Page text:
HIV epidemic in MSM could be helped by better interaction with their health system

The second paper in The Lancet Series on HIV in MSM focuses on clinical care, and says that optimum clinical care  for sexual and gender minorities is a fundamental human right. “MSM deserve to be treated with respect, and health-care providers need to interact with them in ways that promote disclosure of actionable health information,” say the authors, led by Dr Ken Mayer, Fenway Health, Beth Israel Deaconess Medical Center and Harvard Medical School, Boston, MA, USA.

Men who have sex with men (MSM) have unique health-care needs, not only because of biological factors such as an increased susceptibility to infection with HIV and sexually transmitted diseases associated with their sexual behaviour, but also because of internalisation of societal stigma related to homosexuality and gender non-conformity that can result in depression, anxiety, substance use, and other adverse outcomes.

The authors note that studies of the life experiences of MSM suggest that causes of psychological distress and risk-taking behaviour may result from early childhood experiences such as physical and emotional abuse by family or peers, resulting in debilitating outcomes. Despite all the above, the authors acknowledge that most MSM lead healthy and productive lives.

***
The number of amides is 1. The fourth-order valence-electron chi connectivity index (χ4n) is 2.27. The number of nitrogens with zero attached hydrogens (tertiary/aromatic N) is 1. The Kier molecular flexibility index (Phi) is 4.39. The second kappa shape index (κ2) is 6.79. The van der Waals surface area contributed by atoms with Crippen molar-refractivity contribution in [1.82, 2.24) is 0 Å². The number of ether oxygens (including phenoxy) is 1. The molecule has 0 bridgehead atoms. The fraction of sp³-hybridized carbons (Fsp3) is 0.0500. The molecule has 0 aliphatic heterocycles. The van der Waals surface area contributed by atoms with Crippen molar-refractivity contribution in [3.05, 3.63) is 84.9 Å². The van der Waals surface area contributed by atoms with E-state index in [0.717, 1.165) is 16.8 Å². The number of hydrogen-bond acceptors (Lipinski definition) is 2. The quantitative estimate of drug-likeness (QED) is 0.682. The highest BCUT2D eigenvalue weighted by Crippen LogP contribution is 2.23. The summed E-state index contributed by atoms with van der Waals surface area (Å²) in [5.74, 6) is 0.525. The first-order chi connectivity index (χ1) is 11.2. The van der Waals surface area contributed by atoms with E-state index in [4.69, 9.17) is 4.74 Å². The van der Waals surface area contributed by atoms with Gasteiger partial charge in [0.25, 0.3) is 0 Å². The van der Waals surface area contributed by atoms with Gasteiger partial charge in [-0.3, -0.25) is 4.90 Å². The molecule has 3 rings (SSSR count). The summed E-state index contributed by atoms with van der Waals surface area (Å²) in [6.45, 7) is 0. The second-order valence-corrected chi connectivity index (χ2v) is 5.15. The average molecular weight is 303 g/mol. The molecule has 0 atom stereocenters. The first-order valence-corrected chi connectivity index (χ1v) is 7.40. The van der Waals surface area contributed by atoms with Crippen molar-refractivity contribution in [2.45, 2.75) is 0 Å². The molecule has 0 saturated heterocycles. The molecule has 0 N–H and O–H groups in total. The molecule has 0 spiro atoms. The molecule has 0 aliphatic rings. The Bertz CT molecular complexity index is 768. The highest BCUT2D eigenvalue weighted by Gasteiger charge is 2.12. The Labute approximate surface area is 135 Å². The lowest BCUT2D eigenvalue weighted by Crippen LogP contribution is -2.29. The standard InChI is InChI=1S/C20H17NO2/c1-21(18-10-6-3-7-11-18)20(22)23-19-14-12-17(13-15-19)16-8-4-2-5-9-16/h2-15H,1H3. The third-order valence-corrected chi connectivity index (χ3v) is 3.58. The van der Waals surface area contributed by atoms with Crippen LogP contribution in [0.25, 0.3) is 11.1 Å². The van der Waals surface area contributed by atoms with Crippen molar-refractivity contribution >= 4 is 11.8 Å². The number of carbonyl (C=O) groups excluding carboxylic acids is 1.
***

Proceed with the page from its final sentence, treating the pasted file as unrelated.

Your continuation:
Yet because MSM vary in sociodemographic and behavioural characteristics, they have a wide range of health needs. However, in most countries health-care providers do not get specific training about issues facing MSM, resulting in an absence of friendly and comfortable health-care settings for these patients.

The authors say: “Successful responses to the global HIV/AIDS epidemic will require the development of culturally sensitive clinical care programmes for MSM that address these health disparities and root causes of maladaptive behaviour (eg, societal homophobia). Health-care providers need to become familiar with local outreach agencies, hotlines, and media that can connect MSM with positive role models and social opportunities. Research is needed to understand how many MSM lead resilient and productive lives in the face of discrimination to develop assets-based interventions that build on community support.”

“The health needs of MSM are related to the circumstances of their environments, and clinical providers need to interact with them in ways that promote the disclosure of actionable health information, since screening and care can be best guided by information about behaviour rather than by biased assumptions based on stereotypes,” conclude the authors. “Optimum clinical care for sexual and gender minorities is a fundamental human right, and the support of health-care professionals is needed for its provision.”



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